If you suspect that your friend or family member has bulimia, talk to the person about your concerns. He or she may deny bingeing and purging, but there’s a chance that they will welcome the opportunity to open up about the struggle. Either way, bulimia should never be ignored. The person’s physical and emotional health is at stake. However, you can’t force a person with an eating disorder to change and you can’t do the work of recovery for them. But you can help by offering your compassion, encouragement, and support throughout the treatment process.
If someone you care about is suffering from bulimia
· Offer compassion and support. Keep in mind that the person may get defensive or angry. But if he or she does open up, listen without judgment and make sure the person knows you care.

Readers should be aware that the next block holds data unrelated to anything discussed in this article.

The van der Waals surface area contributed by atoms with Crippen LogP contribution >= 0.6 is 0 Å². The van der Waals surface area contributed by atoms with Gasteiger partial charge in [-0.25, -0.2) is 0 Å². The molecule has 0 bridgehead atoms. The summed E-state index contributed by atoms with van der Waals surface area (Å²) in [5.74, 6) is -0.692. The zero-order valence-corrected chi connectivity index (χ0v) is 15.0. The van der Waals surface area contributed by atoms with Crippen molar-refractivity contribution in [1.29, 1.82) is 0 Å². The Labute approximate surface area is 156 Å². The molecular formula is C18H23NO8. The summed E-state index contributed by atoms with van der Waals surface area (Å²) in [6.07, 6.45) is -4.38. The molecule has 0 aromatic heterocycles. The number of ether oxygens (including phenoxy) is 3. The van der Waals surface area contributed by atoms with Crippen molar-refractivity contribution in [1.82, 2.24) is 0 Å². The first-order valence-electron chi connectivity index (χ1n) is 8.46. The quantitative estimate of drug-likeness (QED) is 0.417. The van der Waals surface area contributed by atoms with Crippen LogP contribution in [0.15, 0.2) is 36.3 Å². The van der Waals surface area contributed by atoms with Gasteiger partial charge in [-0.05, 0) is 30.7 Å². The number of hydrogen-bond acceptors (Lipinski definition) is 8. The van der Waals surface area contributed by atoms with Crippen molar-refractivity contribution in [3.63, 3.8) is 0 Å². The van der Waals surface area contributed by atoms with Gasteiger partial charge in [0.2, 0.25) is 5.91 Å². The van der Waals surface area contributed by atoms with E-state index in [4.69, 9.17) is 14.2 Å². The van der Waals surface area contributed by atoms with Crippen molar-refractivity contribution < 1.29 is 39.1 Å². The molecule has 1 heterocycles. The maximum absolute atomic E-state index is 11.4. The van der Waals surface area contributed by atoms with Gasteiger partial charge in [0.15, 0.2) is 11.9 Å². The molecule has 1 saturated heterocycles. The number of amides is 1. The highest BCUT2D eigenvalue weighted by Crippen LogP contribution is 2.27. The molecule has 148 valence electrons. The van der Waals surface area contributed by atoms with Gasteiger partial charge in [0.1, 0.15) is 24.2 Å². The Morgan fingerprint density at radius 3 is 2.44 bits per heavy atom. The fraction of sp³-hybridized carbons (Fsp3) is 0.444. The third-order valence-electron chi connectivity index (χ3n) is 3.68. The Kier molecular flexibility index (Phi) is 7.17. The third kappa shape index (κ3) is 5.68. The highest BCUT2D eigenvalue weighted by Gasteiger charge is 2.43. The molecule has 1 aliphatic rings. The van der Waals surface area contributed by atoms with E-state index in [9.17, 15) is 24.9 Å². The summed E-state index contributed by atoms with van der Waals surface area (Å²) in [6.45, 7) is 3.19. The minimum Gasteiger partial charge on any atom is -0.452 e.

· Avoid insults, scare tactics, guilt trips, and patronizing comments. Since bulimia is often caused and exacerbated by stress, low self-esteem, and shame, negativity will only make it worse.
· Set a good example for healthy eating, exercising, and body image. Don’t make negative comments about your own body or anyone else’s.
· Accept your limits. As a parent or friend, there isn’t a lot you can do to “fix” your loved one’s bulimia. The person with bulimia must make the decision to move forward.
· Take care of yourself. Know when to seek advice for yourself from a counselor or health professional. Dealing with an eating disorder is stressful, and it will help if you have your own support system in place.